British publishers report record sales

British publishers have reported record sales for 2012. Total spending on printed and digital books rose by 4% to £3.3bn according to the Publishers Association.

Digital spending rose by a massive 66% to £411m. The rise in digital sales doesn’t seem to have affected printed sales by as much as anticipated; however, there has been a slight drop in printed sales. Printed sales dropped by 1% down to £2.9bn.

One of the best-selling titles in 2012, was EL James’ Fifty Shades of Grey. The book was bought over 10.5 million times across the world, and took the top three spots in the 2012 best sellers charts, according to figures released by Nielson.

The rise of e-readers sparked anxiety amongst publishers when first released, as it was feared they would overtake and kill off printed, physical books. But the fears have been exaggerated.

Publishers Association chief executive Richard Mollet said the figures proved that publishers had reacted quickly to the changes in the industry, and said that British publishing was ‘a healthy industry which continues to grow’.

Mr Mollet said: “What publishers were very quick to do [was] to make works available,” he told the BBC.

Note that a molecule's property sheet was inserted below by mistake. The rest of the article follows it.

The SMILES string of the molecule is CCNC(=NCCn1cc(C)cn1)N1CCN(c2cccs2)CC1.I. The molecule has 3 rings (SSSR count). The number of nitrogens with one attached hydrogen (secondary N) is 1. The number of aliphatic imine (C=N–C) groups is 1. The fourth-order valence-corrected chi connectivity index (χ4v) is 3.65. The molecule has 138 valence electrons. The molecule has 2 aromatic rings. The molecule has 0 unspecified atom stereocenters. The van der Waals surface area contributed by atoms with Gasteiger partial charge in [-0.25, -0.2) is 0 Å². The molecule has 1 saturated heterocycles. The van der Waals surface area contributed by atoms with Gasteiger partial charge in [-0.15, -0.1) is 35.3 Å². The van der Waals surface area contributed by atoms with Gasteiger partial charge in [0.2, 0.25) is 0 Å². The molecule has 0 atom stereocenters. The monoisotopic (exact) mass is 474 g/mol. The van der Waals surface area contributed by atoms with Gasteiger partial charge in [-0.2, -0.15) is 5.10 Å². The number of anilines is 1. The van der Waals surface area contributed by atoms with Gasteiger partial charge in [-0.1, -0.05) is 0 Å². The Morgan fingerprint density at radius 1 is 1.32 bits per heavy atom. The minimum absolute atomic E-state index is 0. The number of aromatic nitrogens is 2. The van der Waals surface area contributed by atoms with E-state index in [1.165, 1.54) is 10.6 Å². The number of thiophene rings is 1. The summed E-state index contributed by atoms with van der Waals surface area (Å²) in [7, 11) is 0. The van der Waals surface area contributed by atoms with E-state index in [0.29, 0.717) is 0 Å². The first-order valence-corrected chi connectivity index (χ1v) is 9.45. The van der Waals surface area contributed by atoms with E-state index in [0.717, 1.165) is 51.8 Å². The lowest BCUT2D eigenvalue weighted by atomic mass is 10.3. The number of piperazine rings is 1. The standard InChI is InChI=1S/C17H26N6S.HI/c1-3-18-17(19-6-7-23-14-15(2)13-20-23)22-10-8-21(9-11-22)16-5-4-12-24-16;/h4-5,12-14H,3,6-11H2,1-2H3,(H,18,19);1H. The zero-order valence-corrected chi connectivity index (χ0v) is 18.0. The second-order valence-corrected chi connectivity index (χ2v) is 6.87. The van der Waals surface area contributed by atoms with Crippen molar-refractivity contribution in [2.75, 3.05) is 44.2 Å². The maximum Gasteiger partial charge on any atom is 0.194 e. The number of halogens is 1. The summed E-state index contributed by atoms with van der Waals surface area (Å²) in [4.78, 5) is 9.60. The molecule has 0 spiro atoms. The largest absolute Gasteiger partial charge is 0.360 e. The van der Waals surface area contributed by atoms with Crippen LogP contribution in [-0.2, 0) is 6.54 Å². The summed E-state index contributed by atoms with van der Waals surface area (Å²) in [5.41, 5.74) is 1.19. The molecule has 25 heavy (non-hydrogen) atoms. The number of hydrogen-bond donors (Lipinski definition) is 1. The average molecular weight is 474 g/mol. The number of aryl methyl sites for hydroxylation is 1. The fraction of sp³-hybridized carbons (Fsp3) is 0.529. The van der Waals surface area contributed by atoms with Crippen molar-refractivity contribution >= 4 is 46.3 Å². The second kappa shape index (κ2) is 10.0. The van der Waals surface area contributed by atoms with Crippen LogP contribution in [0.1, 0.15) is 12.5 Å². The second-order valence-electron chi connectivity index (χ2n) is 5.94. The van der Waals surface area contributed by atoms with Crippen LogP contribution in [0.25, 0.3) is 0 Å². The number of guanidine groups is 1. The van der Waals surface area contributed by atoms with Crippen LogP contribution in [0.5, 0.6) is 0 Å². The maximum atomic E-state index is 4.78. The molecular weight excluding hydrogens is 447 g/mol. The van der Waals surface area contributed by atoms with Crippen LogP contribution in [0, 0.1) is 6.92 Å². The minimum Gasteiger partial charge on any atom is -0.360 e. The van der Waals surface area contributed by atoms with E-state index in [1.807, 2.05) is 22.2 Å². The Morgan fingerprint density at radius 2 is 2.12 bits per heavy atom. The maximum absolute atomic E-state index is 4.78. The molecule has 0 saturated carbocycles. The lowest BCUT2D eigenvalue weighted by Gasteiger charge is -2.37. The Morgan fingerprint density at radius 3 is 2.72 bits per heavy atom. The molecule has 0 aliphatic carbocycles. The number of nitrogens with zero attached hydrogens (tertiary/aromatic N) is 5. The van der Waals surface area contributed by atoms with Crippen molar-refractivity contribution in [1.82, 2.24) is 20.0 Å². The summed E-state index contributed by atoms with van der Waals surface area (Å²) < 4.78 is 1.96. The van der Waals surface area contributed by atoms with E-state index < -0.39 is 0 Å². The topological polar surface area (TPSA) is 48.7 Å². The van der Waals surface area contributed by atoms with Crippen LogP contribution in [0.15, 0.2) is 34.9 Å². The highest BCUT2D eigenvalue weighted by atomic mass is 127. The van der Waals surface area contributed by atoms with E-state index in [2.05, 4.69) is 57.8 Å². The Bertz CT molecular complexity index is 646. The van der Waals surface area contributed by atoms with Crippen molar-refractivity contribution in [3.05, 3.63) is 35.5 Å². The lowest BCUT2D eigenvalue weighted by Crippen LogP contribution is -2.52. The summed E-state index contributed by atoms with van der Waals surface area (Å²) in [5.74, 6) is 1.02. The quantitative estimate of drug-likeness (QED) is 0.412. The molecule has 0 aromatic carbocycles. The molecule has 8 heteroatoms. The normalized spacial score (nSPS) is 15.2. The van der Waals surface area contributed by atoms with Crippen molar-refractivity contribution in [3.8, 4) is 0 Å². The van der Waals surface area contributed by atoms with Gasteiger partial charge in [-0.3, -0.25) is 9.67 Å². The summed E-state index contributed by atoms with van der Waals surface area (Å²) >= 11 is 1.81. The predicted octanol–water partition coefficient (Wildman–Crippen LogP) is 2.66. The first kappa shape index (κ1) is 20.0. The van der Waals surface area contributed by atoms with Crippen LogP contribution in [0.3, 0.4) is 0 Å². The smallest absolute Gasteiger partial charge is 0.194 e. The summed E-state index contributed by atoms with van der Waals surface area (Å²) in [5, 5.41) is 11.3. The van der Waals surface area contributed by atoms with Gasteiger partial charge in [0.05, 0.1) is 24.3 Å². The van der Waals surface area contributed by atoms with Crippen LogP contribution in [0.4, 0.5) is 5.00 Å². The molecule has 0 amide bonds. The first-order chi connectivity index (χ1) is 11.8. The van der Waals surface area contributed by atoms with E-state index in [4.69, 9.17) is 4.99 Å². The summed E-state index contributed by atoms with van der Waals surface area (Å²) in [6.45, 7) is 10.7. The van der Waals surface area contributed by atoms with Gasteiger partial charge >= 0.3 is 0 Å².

“That’s the key to succeeding in the digital world – having them capable of being read on any device on any platform.

“That’s what readers said they wanted and that’s what publishers have been able to provide. It’s now the case that a quarter of all fiction is read on e-readers.”

Philip Jones, editor of industry magazine The Bookseller said the ‘death’ of physical books was a long way off, as physical books sales made up around 80% of the overall market. He said: “Digital is overtaking it in some areas but not all areas, so I think the physical book is going to be with us for a long time.

“The premium physical book, the £20 hardback… attracts a certain type of person who wants to keep that book on their shelves.”

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